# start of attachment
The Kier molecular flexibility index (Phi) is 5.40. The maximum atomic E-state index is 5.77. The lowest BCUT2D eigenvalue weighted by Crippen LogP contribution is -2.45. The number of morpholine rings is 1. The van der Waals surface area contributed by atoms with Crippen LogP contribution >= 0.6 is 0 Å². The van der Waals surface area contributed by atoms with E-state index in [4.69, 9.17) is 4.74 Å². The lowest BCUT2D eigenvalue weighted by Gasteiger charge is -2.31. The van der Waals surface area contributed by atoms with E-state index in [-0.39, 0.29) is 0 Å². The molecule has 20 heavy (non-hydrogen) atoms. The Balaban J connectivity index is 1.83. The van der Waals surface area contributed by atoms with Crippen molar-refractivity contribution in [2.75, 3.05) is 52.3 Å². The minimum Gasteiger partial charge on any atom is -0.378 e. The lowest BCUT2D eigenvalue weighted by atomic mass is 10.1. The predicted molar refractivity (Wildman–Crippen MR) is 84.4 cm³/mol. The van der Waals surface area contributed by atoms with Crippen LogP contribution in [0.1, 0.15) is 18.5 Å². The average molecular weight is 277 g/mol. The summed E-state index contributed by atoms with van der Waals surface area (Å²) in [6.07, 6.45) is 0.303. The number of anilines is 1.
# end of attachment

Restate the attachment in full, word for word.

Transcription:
The Kier molecular flexibility index (Phi) is 5.40. The maximum atomic E-state index is 5.77. The lowest BCUT2D eigenvalue weighted by Crippen LogP contribution is -2.45. The number of morpholine rings is 1. The van der Waals surface area contributed by atoms with Crippen LogP contribution >= 0.6 is 0 Å². The van der Waals surface area contributed by atoms with E-state index in [4.69, 9.17) is 4.74 Å². The lowest BCUT2D eigenvalue weighted by Gasteiger charge is -2.31. The van der Waals surface area contributed by atoms with E-state index in [-0.39, 0.29) is 0 Å². The molecule has 20 heavy (non-hydrogen) atoms. The Balaban J connectivity index is 1.83. The van der Waals surface area contributed by atoms with Crippen molar-refractivity contribution in [2.75, 3.05) is 52.3 Å². The minimum Gasteiger partial charge on any atom is -0.378 e. The lowest BCUT2D eigenvalue weighted by atomic mass is 10.1. The predicted molar refractivity (Wildman–Crippen MR) is 84.4 cm³/mol. The van der Waals surface area contributed by atoms with Crippen LogP contribution in [0.1, 0.15) is 18.5 Å². The average molecular weight is 277 g/mol. The summed E-state index contributed by atoms with van der Waals surface area (Å²) in [6.07, 6.45) is 0.303. The number of anilines is 1.